Product life cycle strategy is designed to assist businesses in making strategic decisions on how to evolve and grow in the marketplace. Marketing professionals must recognize that tactics and strategies will change as your company moves from stage to stage.

product life cycle

In a nutshell, a new product will market differently than an existing, mature product. A brand new product’s marketing focus is on raising awareness and a well-established product’s focus is on maintaining awareness.

 

Below, let’s review the product life cycle — from learning about what it is, what the stages are.

 

What is the product life cycle?

A product’s life cycle refers to the process by which a product goes from conception to completion. It’s usually broken down into six stages. Marketing professionals and business owners use it to decide when, where, and how much to advertise, set prices, package products, and market products.

 

Stages of a product life cycle

  • Development
  • Introduction
  • Growth
  • Maturity
  • Saturation
  • Decline

1. Development

In the development stage of a product’s life cycle, research will take place before the product is introduced to consumers. In this phase, companies raise funds, develop prototypes, test product effectiveness, and strategize the launch of their products. During this stage of development, companies spend a great deal of money without realizing any revenue because the product has not been sold yet.

 

The length of this stage depends on the complexity of the product, its newness, and its market competition. The development stage of a completely new product is usually not as successful as later iterations because the first pioneer is usually not as successful.

 

2. Introduction

The introduction stage is when a product is first launched in the marketplace. This is when marketing teams begin building product awareness and reaching out to potential customers. Typically, when a product is introduced, sales are low and demand builds slowly.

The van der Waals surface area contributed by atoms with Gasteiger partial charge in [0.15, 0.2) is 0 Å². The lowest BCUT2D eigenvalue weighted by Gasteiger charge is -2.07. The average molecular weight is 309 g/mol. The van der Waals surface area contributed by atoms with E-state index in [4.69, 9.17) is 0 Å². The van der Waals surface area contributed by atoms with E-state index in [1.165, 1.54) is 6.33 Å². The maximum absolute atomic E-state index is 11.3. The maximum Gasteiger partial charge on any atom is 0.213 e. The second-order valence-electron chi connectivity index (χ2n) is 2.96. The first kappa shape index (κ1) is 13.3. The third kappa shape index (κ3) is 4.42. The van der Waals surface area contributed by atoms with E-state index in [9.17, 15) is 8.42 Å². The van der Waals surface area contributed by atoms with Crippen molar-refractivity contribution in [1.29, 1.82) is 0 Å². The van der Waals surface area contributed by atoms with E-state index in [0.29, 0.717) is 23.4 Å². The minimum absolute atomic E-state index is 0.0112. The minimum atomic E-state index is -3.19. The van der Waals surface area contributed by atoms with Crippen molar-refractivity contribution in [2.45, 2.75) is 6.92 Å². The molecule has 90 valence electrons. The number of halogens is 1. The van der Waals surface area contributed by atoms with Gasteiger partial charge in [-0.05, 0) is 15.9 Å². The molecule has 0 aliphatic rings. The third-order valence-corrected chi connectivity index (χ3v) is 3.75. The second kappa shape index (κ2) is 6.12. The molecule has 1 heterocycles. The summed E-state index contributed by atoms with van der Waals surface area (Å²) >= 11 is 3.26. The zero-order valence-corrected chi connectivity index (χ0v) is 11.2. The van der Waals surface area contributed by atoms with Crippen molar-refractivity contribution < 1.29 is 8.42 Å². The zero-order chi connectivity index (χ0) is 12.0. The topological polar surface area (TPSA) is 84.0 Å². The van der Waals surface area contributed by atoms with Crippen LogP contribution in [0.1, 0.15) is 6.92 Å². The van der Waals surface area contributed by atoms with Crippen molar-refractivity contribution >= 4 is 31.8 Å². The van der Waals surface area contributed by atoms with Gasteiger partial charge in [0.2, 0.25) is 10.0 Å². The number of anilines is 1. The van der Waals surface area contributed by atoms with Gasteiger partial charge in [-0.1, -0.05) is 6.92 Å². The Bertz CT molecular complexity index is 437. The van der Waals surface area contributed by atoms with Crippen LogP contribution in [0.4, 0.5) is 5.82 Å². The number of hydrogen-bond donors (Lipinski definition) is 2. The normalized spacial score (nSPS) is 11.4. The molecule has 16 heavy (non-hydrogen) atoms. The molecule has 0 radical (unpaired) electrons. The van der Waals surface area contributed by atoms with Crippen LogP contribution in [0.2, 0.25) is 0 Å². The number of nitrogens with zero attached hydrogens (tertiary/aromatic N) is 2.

Advertising and marketing campaigns are usually the focus of this phase. In an attempt to educate potential customers, companies build brands, test distribution channels, and enlist the help of consultants. A successful launch will advance the product into a new stage — growth.

 

3. Growth

In the growth stage, customers have been accepting the product on the market, and sales are increasing as a result. This means profits are growing and demand is rising, hopefully at a steady clip.

 

Market expansion and competition take place when the product reaches the growth stage. Potential competitors see success and want in. At this point, during the growth stage, marketing campaigns shift from obtaining buy-ins from consumers to building their brand to ensure consumers choose them instead of their competitor.

 

Furthermore, as the company grows, it will add more distribution channels and features and add support services.

 

4. Maturity

As sales begin to slow from the rapid growth period, the maturity stage is believed to be a time when the market has reached its peak. In order to stay competitive amongst the growing competition, companies begin to reduce their prices at this point.

 

During this phase, a business becomes more efficient and learns from the mistakes made during the introduction and growth phases. Differentiation over awareness is typically the focus of marketing campaigns. This means increased product features, lower prices, and more intensive distribution.

 

As products mature, they begin to reach their most profitable stage. While sales are increasing, the cost of production declines.

 

5. Saturation

In the product saturation stage, competitors have taken a substantial share of the market, and products will neither continue to grow nor decline in sales.

 

There are usually many competing companies at this point, when most consumers are using the product. By the time you reach this point, your product should be the brand-preferred choice, avoiding the decline stage.

 

Again, companies have to emphasize features, brand awareness, price, and customer service in order to differentiate. At this stage, the competition reaches its peak.

 

6. Decline

In most cases, if your product doesn’t become the favorite brand in a marketplace, you should experience a decline in sales that is tough to reverse. It is almost impossible to overcome the increased competition due to the heightened competition.

Additionally, consumers might lose interest in your product as time goes on.

At this stage, a company will either discontinue its product, sell its company, or innovate and modify its product.

 

Successful companies can boost the product life cycle by lowering product prices, adding new features to increase value propositions, exploring new markets, and adjusting their brand packaging.

The best companies tend to have more than one product during the product’s lifetime.

 

You can use the product life cycle stages as a guide for your marketing campaign no matter if you’re developing a brand new product or working with an established brand. Learn more about 6thSolution products.